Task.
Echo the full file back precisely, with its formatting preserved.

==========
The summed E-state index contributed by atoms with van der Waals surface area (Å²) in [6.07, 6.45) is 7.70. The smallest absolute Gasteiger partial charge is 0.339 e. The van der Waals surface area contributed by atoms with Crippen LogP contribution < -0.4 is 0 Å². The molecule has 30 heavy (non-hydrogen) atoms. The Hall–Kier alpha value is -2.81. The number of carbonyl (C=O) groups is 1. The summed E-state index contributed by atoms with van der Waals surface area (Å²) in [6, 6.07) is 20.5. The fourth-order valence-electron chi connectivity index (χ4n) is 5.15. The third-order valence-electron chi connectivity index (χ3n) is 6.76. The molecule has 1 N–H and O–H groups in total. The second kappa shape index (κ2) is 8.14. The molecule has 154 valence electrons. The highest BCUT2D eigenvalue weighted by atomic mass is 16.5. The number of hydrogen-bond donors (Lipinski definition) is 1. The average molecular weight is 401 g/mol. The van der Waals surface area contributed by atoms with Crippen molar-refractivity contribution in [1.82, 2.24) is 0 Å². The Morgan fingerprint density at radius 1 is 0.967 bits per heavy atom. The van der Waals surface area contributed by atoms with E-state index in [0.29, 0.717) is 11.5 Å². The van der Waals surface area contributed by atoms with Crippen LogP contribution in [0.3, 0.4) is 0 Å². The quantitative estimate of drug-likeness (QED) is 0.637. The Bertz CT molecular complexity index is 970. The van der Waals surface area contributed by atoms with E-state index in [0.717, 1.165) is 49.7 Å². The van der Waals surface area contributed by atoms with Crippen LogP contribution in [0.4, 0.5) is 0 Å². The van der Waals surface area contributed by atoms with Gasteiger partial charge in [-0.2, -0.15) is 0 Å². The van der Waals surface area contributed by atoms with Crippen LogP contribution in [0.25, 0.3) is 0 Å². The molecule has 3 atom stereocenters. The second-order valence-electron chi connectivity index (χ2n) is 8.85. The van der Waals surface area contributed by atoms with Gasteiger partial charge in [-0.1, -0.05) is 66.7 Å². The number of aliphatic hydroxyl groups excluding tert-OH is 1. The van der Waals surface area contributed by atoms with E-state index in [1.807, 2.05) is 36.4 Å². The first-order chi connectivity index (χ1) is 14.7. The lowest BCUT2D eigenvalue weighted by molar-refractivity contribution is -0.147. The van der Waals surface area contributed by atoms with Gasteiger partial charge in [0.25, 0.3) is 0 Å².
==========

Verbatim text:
The summed E-state index contributed by atoms with van der Waals surface area (Å²) in [6.07, 6.45) is 7.70. The smallest absolute Gasteiger partial charge is 0.339 e. The van der Waals surface area contributed by atoms with Crippen LogP contribution < -0.4 is 0 Å². The molecule has 30 heavy (non-hydrogen) atoms. The Hall–Kier alpha value is -2.81. The number of carbonyl (C=O) groups is 1. The summed E-state index contributed by atoms with van der Waals surface area (Å²) in [6, 6.07) is 20.5. The fourth-order valence-electron chi connectivity index (χ4n) is 5.15. The third-order valence-electron chi connectivity index (χ3n) is 6.76. The molecule has 1 N–H and O–H groups in total. The second kappa shape index (κ2) is 8.14. The molecule has 154 valence electrons. The highest BCUT2D eigenvalue weighted by atomic mass is 16.5. The number of hydrogen-bond donors (Lipinski definition) is 1. The average molecular weight is 401 g/mol. The van der Waals surface area contributed by atoms with Crippen molar-refractivity contribution in [1.82, 2.24) is 0 Å². The Morgan fingerprint density at radius 1 is 0.967 bits per heavy atom. The van der Waals surface area contributed by atoms with E-state index in [0.29, 0.717) is 11.5 Å². The van der Waals surface area contributed by atoms with Crippen LogP contribution in [0.3, 0.4) is 0 Å². The quantitative estimate of drug-likeness (QED) is 0.637. The Bertz CT molecular complexity index is 970. The van der Waals surface area contributed by atoms with E-state index in [0.717, 1.165) is 49.7 Å². The van der Waals surface area contributed by atoms with Crippen LogP contribution in [0.4, 0.5) is 0 Å². The van der Waals surface area contributed by atoms with Gasteiger partial charge in [-0.2, -0.15) is 0 Å². The van der Waals surface area contributed by atoms with Crippen LogP contribution in [0.25, 0.3) is 0 Å². The molecule has 3 atom stereocenters. The second-order valence-electron chi connectivity index (χ2n) is 8.85. The van der Waals surface area contributed by atoms with Gasteiger partial charge in [-0.1, -0.05) is 66.7 Å². The number of aliphatic hydroxyl groups excluding tert-OH is 1. The van der Waals surface area contributed by atoms with E-state index in [1.807, 2.05) is 36.4 Å². The first-order chi connectivity index (χ1) is 14.7. The lowest BCUT2D eigenvalue weighted by molar-refractivity contribution is -0.147. The van der Waals surface area contributed by atoms with Gasteiger partial charge in [0.25, 0.3) is 0 Å².